“I see shell-shock in your eyes,” my surgeon observed. “It seems impossible to decide what to do,” I complained. “It all seems so much a game of chance; it’s betting, using your own life as the stakes.” She went over the statistics with me, and we decided together that the lumpectomy coupled with six weeks of daily radiation was my best combo of choice, leaving a full mastectomy and chemotherapy as a possibility if the lumpectomy proved insufficient. It sounded like the least ugly dress to wear to the prom!

My surgeon said that it was “fortunate” to have only a “Stage 0 DCIS” (a beginning ductile carcinoma in situ), so I would not have to undergo the usual chemotherapy, which was the part of cancer treatments that would cause one’s hair to fall out. “Oh, goody,” I thought. “At least, my hair will be okay.” (You find yourself unwittingly grasping for small bits of comfort in the news of the day.) Up ‘til then, I hadn’t even been aware that there were different kinds of breast cancer and that they were assessed in “stages” of development.

My dreaded surgery day arrived soon enough. My friend, Claire, drove me to the hospital before sunrise. First, I changed into hospital garb and the nurse wheeled me back to the radiology department where a doctor whom I had never seen before, would “insert guide wires” into my breast to guide my surgeon to the exact spot that was the site of my cancer-that-nobody-could-feel. He attempted to inject four huge syringes of pain-deadening medication, and most of it ran down my side and into the hospital flannels I was wearing.  It became a prolonged two-hour pain-filled ordeal with my sore breast squashed and trapped in the mammogram machine’s grip, due to the apparent ineptitude of this doctor as he repeatedly struggled to insert the wires correctly. He attempted to blame me for “moving”, but there could be next to no opportunity to move a breast that has been squash flat in a Mammogram device.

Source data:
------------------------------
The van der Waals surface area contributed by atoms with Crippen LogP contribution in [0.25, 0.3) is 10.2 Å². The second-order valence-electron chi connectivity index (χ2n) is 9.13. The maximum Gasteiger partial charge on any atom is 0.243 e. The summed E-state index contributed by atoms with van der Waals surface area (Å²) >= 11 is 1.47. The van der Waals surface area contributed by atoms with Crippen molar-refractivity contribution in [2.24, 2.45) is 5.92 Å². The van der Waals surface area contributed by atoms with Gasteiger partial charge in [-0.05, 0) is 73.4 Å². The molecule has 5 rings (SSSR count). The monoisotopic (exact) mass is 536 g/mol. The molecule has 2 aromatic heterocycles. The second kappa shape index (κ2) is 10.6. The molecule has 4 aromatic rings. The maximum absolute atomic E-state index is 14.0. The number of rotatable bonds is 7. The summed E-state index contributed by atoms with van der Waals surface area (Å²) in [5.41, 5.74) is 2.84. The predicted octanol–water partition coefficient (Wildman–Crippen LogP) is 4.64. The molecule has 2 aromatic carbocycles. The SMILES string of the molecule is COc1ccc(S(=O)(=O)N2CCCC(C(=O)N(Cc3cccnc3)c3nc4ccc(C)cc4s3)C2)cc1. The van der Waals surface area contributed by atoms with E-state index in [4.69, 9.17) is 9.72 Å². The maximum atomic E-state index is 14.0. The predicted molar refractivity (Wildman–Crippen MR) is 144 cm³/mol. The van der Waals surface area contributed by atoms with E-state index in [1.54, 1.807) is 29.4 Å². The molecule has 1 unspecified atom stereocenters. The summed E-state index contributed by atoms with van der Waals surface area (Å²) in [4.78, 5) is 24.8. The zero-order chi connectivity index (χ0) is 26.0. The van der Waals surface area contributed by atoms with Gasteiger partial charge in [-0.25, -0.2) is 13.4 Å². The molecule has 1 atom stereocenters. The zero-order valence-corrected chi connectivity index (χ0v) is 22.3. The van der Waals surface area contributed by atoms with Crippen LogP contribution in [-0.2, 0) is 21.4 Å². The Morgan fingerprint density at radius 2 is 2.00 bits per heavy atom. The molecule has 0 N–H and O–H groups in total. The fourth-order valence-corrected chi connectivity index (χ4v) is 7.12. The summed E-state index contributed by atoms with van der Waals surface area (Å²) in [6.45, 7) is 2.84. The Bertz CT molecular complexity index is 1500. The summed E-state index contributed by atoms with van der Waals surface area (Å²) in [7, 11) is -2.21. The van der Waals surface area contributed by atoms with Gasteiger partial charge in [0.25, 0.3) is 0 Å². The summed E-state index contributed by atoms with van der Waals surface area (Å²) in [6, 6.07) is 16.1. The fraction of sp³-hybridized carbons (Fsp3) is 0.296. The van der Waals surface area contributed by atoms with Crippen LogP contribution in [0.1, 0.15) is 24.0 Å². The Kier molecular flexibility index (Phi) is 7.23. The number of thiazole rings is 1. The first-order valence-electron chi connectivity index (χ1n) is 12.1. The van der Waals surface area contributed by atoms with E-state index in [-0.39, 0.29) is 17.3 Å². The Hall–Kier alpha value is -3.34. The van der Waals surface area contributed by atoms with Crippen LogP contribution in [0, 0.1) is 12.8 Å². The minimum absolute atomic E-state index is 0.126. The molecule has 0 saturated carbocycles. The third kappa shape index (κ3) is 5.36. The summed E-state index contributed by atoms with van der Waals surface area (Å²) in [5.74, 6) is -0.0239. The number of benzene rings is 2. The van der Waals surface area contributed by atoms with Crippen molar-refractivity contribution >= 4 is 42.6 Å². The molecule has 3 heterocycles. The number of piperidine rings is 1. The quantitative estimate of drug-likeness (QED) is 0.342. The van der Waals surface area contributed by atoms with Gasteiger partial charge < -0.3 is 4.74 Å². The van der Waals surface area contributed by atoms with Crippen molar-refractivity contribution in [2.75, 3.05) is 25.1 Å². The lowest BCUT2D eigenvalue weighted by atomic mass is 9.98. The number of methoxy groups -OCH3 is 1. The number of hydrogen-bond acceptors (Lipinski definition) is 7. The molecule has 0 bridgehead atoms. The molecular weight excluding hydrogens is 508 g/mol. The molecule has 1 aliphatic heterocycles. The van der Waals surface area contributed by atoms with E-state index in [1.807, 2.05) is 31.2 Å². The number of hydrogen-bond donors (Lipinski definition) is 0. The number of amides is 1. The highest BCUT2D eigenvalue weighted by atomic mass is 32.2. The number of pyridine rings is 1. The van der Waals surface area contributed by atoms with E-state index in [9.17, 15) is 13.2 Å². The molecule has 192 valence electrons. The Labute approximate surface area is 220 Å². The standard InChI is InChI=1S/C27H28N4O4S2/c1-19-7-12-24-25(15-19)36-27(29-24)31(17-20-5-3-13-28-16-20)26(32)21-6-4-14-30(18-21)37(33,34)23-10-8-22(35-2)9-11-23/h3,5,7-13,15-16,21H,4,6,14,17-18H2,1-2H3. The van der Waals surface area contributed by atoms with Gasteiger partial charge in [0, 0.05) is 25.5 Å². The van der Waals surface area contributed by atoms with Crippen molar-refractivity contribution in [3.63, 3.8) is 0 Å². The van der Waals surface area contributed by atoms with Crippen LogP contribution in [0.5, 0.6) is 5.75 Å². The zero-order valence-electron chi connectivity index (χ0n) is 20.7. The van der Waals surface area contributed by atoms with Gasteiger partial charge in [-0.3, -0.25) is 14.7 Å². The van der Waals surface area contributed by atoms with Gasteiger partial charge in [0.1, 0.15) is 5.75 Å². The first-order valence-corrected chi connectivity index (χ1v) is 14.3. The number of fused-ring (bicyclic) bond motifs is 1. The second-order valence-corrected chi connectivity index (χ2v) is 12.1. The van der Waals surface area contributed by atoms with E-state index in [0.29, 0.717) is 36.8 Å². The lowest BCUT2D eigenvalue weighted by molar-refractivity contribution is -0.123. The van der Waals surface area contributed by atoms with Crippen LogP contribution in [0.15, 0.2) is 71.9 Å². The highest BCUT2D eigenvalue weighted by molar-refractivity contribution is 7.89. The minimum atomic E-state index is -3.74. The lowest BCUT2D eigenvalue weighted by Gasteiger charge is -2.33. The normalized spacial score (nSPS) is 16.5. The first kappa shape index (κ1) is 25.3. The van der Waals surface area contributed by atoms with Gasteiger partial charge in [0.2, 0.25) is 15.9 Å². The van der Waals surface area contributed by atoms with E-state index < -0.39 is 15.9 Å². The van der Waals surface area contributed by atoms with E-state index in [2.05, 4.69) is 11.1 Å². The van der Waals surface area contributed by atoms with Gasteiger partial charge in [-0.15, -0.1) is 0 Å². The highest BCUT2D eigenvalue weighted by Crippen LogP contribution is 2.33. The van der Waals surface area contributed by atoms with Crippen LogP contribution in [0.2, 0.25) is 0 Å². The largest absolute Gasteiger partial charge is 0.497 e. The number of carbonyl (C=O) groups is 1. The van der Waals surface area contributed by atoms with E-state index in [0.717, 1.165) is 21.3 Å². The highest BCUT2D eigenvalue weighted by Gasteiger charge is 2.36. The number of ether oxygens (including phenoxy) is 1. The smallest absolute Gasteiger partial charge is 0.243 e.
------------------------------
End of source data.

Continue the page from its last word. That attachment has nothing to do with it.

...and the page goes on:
The hovering nurses were worried that I was on the verge of fainting, but I was too angry to faint.

One nurse held my hand and tried to assure me that he was an experienced doctor, but until this day, I wonder about his actual level of competency! I actually asked her if this was his first day in this department and if he was an intern. I was angry enough and aware enough to speak of him as if he were not present, mirroring the irritable way he was speaking about me and my hapless, pancaked breast.  I was fortunate enough to have my friend waiting for me back in my hospital room who demanded “real drugs” for me when she saw that most of my brave composure had dwindled. My face had paled to alabaster, and I told her what had transpired with the wire-guy. (Subsequently, I wrote a scathing letter to the hospital ombudsman and the radiology department.)